Get the Merlin Bird app!
Seriously, this app for both IOS and Android from the Cornell Lab of Ornithology is a game-changer for identifying birds in your yard on hikes.
If you’re like me, you always see or hear the most interesting birds when you don’t have your binoculars with you.
In fact, it’s almost guaranteed that if I take my binocs I will never see a single bird.
But since I almost always have my phone with me that’s all I really need—at least for ID purposes.
Most of the time I hear my bird before I see it.
The other day I heard a thrush.
Oh, be still my heart! I love the flute-like sound of a thrush. Thrushes thrill me. Their song goes straight to my heart. Their habitat is deep woods though, so they are becoming endangered, which is unspeakably sad.
The thrush I heard on the Hike and Bike is in the woods near a swampy area.
I stopped and listened. I know there are a few varieties of thrush: Wood thrush, Song thrush, Hermit thrush, and Swainson’s thrush, and they all have slightly different songs. As I stood listening to this thrush, I wondered what kind it was.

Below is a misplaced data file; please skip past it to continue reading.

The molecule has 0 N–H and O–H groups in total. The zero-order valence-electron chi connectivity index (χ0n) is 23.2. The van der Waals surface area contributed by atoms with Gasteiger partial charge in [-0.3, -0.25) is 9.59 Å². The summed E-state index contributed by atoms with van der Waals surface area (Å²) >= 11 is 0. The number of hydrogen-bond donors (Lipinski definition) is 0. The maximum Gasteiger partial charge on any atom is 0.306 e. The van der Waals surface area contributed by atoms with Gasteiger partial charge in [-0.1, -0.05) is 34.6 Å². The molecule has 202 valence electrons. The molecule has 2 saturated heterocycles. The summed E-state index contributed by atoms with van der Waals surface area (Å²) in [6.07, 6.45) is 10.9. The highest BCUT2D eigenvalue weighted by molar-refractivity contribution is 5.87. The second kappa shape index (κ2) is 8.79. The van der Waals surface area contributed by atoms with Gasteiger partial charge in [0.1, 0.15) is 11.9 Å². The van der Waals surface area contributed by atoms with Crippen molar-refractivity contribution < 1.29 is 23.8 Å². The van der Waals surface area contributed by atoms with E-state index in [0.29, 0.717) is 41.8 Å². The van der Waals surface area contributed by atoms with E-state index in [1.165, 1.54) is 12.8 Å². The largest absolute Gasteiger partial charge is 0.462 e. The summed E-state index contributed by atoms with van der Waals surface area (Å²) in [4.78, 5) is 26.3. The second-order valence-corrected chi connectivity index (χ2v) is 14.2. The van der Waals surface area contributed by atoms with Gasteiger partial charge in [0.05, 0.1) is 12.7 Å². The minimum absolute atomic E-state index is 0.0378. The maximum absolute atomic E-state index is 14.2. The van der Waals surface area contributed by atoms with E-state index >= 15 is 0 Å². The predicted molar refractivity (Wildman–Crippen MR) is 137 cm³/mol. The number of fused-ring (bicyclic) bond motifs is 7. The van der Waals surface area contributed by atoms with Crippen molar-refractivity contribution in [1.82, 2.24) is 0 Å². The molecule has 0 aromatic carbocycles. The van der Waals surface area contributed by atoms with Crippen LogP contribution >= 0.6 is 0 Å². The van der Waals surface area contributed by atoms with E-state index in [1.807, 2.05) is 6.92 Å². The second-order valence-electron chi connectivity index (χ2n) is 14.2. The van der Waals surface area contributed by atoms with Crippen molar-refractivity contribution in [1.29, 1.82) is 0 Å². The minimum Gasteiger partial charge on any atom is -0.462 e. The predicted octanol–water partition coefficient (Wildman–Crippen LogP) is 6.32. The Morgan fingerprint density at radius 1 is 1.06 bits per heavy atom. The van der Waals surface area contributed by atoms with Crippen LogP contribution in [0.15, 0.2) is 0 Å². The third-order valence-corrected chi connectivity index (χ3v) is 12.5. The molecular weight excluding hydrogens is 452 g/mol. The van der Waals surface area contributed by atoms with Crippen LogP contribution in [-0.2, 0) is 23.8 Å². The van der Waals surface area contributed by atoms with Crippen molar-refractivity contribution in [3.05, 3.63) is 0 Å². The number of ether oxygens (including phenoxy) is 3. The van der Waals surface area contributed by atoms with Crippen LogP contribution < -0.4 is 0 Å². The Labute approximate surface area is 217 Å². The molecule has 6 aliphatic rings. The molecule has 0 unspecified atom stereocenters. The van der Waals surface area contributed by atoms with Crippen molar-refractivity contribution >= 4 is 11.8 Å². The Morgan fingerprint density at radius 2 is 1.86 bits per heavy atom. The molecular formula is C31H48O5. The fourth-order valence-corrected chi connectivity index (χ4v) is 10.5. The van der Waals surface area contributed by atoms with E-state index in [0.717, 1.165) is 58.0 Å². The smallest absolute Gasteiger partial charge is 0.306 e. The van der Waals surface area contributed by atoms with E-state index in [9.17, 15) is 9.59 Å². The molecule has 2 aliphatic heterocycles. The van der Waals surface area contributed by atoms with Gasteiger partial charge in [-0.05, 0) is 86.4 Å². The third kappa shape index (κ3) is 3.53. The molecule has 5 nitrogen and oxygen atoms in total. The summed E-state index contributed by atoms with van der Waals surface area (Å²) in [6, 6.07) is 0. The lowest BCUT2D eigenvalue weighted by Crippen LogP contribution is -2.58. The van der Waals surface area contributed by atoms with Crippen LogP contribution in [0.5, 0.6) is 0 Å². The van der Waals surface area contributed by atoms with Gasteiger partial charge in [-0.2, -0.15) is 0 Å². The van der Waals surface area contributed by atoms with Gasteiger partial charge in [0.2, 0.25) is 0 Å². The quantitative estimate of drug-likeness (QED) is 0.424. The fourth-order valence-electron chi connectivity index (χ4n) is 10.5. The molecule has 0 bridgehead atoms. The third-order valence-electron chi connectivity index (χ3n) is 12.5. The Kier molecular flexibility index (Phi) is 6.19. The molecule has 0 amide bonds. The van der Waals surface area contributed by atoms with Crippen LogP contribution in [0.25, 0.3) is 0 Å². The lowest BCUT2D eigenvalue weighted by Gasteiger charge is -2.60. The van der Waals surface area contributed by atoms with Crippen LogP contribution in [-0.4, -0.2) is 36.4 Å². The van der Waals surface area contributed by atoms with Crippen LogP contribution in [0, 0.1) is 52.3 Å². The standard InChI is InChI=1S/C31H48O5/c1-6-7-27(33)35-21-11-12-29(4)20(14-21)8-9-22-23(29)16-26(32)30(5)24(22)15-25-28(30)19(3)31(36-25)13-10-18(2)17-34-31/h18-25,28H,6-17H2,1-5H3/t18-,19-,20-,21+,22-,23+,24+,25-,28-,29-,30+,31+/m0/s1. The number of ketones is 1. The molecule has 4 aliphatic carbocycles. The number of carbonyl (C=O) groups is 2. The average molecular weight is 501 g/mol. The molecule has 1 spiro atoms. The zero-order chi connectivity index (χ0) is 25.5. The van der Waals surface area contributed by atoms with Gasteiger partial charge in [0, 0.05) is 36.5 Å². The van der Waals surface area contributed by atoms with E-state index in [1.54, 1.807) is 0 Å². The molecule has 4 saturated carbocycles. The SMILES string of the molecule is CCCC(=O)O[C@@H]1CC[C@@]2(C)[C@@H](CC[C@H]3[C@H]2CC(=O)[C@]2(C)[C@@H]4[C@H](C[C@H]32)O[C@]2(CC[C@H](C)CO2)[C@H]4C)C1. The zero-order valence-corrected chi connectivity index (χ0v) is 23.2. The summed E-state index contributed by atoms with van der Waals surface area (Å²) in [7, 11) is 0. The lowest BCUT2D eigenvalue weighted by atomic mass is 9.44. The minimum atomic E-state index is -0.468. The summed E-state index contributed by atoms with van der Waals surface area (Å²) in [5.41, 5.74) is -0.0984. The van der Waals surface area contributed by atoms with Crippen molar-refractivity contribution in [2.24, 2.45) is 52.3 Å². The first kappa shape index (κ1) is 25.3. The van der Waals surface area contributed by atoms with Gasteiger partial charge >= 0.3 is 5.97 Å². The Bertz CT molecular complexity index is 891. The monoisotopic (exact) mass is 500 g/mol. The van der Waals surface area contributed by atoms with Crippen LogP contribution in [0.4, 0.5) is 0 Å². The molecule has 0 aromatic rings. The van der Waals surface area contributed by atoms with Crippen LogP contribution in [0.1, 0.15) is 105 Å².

So I opened the Merlin app, found the Sound ID function, held up my phone, pushed Record, and this is what I got:
It was a Wood thrush. The app also picked up a Common Grackle and a Blue Jay.
If I had seen the bird, I could also have taken a picture of it and the app could have ID-ed it from the picture.
For example, there’s a Green Heron who hangs in that swamp. I could have used the Merlin Bird app, taken a pic of that heron, and it would have identified it for me.
To use this free app, all they ask you to do is download a Bird Pack when you first open it. They want to narrow the search to your geographical area.
I downloaded the US Northeast pack which includes PA, NJ, and north to Maine.
Emily, who lives in Oregon, would download the US West Coast Pack which includes California, Oregon, and Washington.
It’s such a terrific app.
I can’t believe it’s free. I love the Cornell Lab of Ornithology. And, I love that I live so close to it.
A long time ago I met the famous Roger Tory Peterson there, and he autographed my copy of his Field Guide to The Birds.
It’s one of my most prized possessions.
But now I use the Merlin Bird app instead of his field guide.
I hope the late great Roger Tory Peterson would be okay with that.
2 thoughts on “How To Watch Birds With An iPhone”
I just heard about this two weeks ago and LOVE it!! I’m trying to learn bird songs and this is super helpful.
I know! Right?? So helpful!